Corruption is 'problema numero uno' in Latin America
José Niño wrote a great post over at Latin American Post, a wonderful website about Latin America.
His article is about the three big problems facing most of the countries south of the border. He calls them "the three myths." They are:
1) Who Creates Wealth?
2) “Good Socialism”
3) And the most important, in my opinion: Corruption Is Just A Symptom.
The corruption point really hit the target:
Many analysts and experts mistakenly believe that the rampant corruption that characterizes Latin America is the region’s cause of unrest.
Actually, corruption is just the result of interventionist policies that increase the power and size of the state to lord over people’s needs.
It is easy to talk about corruption, which is merely a symptom of the real disease — an oversized state — without providing an alternative to addressing the existing problem.
When offering a solution, many often refer to government run by enlightened experts or officials.
Crony capitalism and rent-seeking through privileges granted by the government are the disastrous results of an administration that operates out of its rightful role in society. When a nation exceeds its limitations, that becomes an incentive for businesses to resort to corruption.
Instead of creating commissions or Byzantine bureaucracies to investigate corruption, states must simply strive for the rule of law, repealing all bad legislation so that equality before the law and free competition flourish in society.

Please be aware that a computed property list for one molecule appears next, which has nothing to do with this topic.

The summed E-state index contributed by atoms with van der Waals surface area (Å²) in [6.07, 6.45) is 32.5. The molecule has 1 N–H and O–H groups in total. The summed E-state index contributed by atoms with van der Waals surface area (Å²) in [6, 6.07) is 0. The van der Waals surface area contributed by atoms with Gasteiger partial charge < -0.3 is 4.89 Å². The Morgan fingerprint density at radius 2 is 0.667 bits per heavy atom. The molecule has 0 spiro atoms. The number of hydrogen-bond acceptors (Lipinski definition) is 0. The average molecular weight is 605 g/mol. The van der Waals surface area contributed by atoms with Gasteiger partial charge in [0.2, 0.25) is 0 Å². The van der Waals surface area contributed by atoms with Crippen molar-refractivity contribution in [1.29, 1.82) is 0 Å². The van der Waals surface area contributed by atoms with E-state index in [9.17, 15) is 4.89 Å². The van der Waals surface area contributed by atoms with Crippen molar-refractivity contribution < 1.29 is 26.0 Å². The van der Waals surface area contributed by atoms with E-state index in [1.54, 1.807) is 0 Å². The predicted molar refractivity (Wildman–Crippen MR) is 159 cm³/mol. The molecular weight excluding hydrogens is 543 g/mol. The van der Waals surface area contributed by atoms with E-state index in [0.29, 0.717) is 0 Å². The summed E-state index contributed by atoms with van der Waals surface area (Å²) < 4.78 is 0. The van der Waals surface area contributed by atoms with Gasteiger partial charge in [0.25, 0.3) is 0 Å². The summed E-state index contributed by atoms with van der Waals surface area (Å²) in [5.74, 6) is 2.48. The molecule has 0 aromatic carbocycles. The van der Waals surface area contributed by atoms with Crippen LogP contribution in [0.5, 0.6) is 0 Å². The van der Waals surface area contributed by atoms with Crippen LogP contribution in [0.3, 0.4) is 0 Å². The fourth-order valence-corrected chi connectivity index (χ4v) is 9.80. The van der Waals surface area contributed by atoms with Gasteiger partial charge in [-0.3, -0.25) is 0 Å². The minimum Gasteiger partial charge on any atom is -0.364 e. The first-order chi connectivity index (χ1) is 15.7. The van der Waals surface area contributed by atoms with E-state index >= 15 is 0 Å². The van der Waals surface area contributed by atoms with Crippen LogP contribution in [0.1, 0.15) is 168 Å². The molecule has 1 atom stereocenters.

Frankly, the real problem with corruption is that most Latin Americans have put up with it. They've paid the price of corruption – bribes, for example – in exchange for political stability.
It's like buying protection from an intrusive state: I pay a bribe, and you stay out of my life.
Unfortunately, it has now become a way of life – for example, in Brazil, where the cost of corruption is estimated at US$53 billion or about 2% of GDP. It also makes it more difficult to encourage foreign investment, such as U.S. companies forced to explain to their shareholders where the money is spent.
It corrupts the police, and people can literally buy justice.
In Brazil, they used to say: "Rouba mas faz," ("He steals, but gets things done"). They are probably saying now that he steals too much and does too little!
Yes, corruption is the biggest threat to growth in Latin America. Clean up crony capitalism, and you will see a lot of the region's problems disappear. Of course, I am also an optimist by nature.